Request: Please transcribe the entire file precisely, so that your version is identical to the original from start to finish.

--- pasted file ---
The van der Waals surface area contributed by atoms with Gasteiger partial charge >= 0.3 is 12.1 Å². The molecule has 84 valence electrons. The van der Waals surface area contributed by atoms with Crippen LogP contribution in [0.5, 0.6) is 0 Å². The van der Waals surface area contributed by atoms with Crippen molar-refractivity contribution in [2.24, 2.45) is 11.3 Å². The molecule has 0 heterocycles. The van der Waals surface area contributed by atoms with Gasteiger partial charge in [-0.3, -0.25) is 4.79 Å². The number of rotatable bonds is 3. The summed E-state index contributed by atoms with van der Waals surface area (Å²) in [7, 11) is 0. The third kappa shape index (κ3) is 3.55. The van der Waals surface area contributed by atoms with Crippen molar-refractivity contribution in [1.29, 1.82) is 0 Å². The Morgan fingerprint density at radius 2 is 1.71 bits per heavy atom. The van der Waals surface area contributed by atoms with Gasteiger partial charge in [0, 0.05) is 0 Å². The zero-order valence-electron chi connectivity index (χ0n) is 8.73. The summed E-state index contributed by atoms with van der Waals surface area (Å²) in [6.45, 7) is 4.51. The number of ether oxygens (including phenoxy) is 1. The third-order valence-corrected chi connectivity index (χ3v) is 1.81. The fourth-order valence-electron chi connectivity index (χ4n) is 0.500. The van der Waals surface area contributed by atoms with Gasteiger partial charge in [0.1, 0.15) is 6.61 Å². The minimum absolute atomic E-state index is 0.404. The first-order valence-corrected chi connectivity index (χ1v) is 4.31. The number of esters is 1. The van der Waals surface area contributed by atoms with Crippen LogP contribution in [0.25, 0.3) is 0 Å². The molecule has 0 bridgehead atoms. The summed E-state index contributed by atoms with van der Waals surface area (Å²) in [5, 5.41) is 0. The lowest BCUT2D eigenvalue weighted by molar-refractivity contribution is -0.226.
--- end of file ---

The van der Waals surface area contributed by atoms with Gasteiger partial charge >= 0.3 is 12.1 Å². The molecule has 84 valence electrons. The van der Waals surface area contributed by atoms with Crippen LogP contribution in [0.5, 0.6) is 0 Å². The van der Waals surface area contributed by atoms with Crippen molar-refractivity contribution in [2.24, 2.45) is 11.3 Å². The molecule has 0 heterocycles. The van der Waals surface area contributed by atoms with Gasteiger partial charge in [-0.3, -0.25) is 4.79 Å². The number of rotatable bonds is 3. The summed E-state index contributed by atoms with van der Waals surface area (Å²) in [7, 11) is 0. The third kappa shape index (κ3) is 3.55. The van der Waals surface area contributed by atoms with Crippen molar-refractivity contribution in [1.29, 1.82) is 0 Å². The Morgan fingerprint density at radius 2 is 1.71 bits per heavy atom. The van der Waals surface area contributed by atoms with Gasteiger partial charge in [0, 0.05) is 0 Å². The zero-order valence-electron chi connectivity index (χ0n) is 8.73. The summed E-state index contributed by atoms with van der Waals surface area (Å²) in [6.45, 7) is 4.51. The number of ether oxygens (including phenoxy) is 1. The third-order valence-corrected chi connectivity index (χ3v) is 1.81. The fourth-order valence-electron chi connectivity index (χ4n) is 0.500. The van der Waals surface area contributed by atoms with Gasteiger partial charge in [0.1, 0.15) is 6.61 Å². The minimum absolute atomic E-state index is 0.404. The first-order valence-corrected chi connectivity index (χ1v) is 4.31. The number of esters is 1. The van der Waals surface area contributed by atoms with Crippen LogP contribution in [0.25, 0.3) is 0 Å². The molecule has 0 bridgehead atoms. The summed E-state index contributed by atoms with van der Waals surface area (Å²) in [5, 5.41) is 0. The lowest BCUT2D eigenvalue weighted by molar-refractivity contribution is -0.226.